Foreign Direct Investment Spill over’s on Domestic Firms: a Case of Kenya’s Domestic Firms
Dr. Charles Ndegwa Mugendi (PhD), Dr. Stephen Gitahi Njuru (PhD)

Many developing countries, Kenya included have instituted many measures in order to attract more foreign direct investment (FDI). These measures sometimes have been at the expense of domestic firms. This is done with is a general belief that FDI has direct and indirect benefits to the economy. It is believed that foreign firms act as a catalyst in the development of local firms through positive spillovers effects. This may be through increased efficiency due to competition from foreign firms, imitation of technology, upgrading of local suppliers through technical assistance and transfer of knowledge from foreign to domestic firms. But drawing on the vast technical and managerial resource of its parent, a foreign firm may crowd out domestic investment. By borrowing locally it may also deprive domestic firms the main source of capital. In addition, foreign firms may take over domestic firm’s best employees by offering high wages and this reduces efficiency which eventually decreases the productivity of the domestic firms. Therefore the study empirically evaluates if domestic firms have benefitted from foreign firms in Kenya. Primary data was collected from three main cities Nairobi, Kisumu and Mombasa. Panel of three years between 2011 to 2014, was used and FGLS method of analyses was employed. It was evident that domestic firms benefited from foreign firms through both horizontal and vertical spillovers. Other variable that affected productivity also included, technological gap, research and development and level of skills.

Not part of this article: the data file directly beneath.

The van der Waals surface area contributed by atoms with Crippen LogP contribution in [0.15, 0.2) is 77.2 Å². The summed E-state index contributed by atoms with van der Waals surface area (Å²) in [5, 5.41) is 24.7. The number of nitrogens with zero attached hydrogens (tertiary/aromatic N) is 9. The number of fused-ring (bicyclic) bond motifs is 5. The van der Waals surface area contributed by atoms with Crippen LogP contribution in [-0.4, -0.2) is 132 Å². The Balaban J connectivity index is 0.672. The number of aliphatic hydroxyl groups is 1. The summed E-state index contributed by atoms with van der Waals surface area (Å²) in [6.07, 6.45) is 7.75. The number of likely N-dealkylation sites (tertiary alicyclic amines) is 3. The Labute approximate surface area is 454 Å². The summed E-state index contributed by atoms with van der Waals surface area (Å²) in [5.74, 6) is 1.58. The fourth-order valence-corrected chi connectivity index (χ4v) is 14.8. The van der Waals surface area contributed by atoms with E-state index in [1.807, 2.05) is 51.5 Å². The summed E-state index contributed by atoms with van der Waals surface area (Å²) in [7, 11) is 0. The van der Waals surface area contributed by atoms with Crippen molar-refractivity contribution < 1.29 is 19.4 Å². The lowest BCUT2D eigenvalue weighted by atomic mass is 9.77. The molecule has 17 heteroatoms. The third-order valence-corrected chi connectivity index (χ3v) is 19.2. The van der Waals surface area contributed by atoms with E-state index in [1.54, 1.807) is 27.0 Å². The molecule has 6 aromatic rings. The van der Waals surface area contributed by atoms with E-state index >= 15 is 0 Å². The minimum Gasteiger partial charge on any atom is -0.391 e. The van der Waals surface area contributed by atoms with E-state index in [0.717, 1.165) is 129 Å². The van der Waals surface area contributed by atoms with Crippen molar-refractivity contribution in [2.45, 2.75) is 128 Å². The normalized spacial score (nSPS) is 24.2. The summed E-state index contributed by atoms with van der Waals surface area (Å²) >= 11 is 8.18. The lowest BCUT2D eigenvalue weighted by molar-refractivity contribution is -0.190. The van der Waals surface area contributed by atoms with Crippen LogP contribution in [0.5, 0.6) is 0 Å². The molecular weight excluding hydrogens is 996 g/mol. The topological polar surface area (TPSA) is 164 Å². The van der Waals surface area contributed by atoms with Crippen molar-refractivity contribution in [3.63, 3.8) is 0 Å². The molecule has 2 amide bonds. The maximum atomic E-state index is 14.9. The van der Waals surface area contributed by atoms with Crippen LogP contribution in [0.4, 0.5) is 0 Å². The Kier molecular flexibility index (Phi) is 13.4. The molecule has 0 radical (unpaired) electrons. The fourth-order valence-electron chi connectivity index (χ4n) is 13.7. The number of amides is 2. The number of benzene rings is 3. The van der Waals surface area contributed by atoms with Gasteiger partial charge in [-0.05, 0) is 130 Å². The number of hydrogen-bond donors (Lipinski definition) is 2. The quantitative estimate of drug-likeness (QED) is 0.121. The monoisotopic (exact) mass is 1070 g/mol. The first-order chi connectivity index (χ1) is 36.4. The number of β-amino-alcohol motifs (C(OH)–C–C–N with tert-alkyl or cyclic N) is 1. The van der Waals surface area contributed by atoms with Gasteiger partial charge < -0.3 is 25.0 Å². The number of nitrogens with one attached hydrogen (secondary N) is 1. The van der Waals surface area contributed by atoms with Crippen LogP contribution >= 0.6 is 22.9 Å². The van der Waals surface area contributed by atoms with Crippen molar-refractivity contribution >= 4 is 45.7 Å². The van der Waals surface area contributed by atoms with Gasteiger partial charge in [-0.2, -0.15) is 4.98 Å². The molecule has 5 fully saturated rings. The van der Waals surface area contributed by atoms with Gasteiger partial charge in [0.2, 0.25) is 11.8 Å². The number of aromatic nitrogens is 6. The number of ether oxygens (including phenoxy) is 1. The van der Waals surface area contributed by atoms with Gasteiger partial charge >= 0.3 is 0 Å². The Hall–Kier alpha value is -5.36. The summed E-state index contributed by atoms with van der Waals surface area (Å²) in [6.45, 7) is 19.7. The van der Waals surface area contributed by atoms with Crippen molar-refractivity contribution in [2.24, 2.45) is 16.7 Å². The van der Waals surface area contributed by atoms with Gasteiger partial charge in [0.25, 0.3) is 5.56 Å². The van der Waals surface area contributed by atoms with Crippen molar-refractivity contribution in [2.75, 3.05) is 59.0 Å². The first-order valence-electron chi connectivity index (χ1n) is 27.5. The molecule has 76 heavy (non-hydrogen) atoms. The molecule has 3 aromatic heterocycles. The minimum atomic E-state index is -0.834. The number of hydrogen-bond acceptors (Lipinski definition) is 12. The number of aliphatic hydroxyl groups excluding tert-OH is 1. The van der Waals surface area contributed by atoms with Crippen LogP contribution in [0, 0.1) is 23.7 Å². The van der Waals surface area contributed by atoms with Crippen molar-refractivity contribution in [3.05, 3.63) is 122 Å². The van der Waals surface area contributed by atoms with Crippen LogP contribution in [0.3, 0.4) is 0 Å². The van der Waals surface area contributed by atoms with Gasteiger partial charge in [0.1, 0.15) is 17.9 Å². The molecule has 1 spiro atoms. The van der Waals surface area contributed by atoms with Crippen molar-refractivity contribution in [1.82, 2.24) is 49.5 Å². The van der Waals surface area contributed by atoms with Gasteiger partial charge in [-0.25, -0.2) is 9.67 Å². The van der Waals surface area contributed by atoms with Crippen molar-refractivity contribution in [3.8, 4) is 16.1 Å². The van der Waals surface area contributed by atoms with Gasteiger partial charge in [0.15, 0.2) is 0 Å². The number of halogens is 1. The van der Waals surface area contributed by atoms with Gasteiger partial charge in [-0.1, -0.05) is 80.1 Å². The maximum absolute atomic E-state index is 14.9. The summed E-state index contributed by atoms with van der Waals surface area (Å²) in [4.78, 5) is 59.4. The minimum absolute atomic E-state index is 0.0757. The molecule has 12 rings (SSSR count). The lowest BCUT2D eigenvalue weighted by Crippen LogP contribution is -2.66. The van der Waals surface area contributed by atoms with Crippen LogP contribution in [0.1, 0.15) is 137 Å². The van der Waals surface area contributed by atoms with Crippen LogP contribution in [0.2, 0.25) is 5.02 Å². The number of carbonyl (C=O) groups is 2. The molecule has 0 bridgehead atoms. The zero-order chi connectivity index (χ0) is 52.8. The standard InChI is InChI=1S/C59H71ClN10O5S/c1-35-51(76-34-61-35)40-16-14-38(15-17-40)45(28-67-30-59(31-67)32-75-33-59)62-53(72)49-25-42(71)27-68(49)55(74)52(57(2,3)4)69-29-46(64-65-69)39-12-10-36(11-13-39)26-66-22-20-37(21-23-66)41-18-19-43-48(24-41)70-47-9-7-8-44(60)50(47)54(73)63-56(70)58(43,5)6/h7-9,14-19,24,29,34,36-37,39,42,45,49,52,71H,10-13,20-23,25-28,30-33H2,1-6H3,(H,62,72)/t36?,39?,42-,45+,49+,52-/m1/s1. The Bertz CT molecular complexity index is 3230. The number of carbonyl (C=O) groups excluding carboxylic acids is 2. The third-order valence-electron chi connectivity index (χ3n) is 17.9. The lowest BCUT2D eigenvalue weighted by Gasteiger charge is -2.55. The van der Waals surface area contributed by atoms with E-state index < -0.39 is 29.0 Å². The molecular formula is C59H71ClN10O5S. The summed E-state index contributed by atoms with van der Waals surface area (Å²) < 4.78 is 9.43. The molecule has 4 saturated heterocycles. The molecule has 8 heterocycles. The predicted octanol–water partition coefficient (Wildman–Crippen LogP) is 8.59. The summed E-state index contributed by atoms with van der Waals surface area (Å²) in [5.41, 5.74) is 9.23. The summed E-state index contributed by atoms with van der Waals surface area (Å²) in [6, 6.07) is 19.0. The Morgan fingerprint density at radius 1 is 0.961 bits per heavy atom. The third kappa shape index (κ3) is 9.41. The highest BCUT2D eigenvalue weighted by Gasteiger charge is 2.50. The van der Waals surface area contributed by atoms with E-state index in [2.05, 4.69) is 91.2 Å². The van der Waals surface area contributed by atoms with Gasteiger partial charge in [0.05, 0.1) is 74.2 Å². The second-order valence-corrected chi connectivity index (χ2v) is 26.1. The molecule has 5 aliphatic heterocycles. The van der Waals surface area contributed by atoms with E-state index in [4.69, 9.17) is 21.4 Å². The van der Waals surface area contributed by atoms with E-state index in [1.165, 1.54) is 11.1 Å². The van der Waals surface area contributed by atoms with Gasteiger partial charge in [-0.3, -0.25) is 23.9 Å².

Full Text: PDF     DOI: 10.15640/jeds.v4n4a5